Taking Stock of International Contributions to Low Carbon, Climate Resilient Land Use in IndonesiaPublished: February, 2016
Indonesia has a key role to play in meeting climate stabilization targets, with its high contribution to global land use, forestry, peatland, and agriculture emissions. The Indonesian government has set emissions reduction targets of 26% below business as usual by 2020, scaling up to 29% by 2030, and increasing their overall ambition to 41% with international support.
The international community therefore has the opportunity to have a large impact. The international community is already supporting changes in Indonesia’s land use sector, contributing USD 323 million climate finance in 2011, with 17.7% of that going to land use (Ampri et al. 2014). However questions remain around the effectiveness of these efforts.
This paper discusses the role of international development partners* in financing mitigation and adaptation actions in the land use sectors in Indonesia. We evaluate what progress has been made to date, what challenges have been met, and what opportunities lie ahead to effectively support Indonesia, reflecting on the value add that development partners bring to the domestic picture. We provide an in-depth sectoral analysis based on international development partner data collected for the Indonesian Landscape (Ampri et al. 2014), supplemented by a literature review, and expert interviews.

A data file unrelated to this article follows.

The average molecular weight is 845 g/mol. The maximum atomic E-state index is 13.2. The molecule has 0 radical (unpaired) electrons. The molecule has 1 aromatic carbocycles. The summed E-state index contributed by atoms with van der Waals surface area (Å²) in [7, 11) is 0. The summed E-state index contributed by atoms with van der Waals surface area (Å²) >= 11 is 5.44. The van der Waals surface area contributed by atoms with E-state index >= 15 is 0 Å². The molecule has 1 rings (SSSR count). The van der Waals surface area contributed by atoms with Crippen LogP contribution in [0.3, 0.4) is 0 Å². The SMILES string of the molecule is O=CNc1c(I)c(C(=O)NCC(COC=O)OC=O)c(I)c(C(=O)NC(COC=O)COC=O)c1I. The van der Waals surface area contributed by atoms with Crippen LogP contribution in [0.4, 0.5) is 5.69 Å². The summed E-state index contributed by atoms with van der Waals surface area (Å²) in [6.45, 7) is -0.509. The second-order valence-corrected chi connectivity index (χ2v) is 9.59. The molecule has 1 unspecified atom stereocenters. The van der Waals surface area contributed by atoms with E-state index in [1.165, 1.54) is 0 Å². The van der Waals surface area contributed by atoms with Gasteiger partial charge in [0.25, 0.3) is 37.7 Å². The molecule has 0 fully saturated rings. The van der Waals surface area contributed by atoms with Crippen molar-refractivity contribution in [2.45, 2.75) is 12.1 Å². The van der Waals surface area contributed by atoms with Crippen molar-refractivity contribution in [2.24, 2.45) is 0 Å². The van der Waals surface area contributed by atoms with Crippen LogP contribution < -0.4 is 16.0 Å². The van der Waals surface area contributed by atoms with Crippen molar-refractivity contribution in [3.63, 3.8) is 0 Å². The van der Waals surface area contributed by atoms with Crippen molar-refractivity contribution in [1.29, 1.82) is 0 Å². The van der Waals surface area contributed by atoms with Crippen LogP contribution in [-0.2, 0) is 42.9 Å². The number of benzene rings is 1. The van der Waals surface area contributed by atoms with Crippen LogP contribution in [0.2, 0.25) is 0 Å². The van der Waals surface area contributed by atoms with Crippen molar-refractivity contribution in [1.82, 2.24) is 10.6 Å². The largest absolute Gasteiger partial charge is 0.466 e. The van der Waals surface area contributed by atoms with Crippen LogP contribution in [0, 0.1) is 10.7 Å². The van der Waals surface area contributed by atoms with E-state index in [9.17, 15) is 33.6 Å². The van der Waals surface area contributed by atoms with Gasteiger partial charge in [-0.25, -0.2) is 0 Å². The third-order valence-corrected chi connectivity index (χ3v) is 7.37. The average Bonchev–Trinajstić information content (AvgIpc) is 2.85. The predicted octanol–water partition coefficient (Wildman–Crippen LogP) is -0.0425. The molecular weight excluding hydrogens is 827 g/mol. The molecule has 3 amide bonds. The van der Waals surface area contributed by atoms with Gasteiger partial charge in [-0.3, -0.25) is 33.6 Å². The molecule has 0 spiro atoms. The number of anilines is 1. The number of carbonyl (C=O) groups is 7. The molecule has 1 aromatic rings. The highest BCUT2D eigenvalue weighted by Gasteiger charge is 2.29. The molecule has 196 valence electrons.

International development partners are funding climate actions in land use, but their support is dwarfed by domestic funds for these sectors. The Indonesian Landscape tracked USD 486 million of finance going to the agriculture and forestry sectors in 2011 but just 12% (USD 57 million) was from international development partners, while the bulk (USD 429 million) was from the Indonesian government.
Most international finance is bilateral and channeled by a small group of international entities. Ten bilateral partners, including for example USAID and Norway, delivered around 88% of international finance disbursed to land use sectors in 2011. The remaining 12% came from multilateral organizations and funds.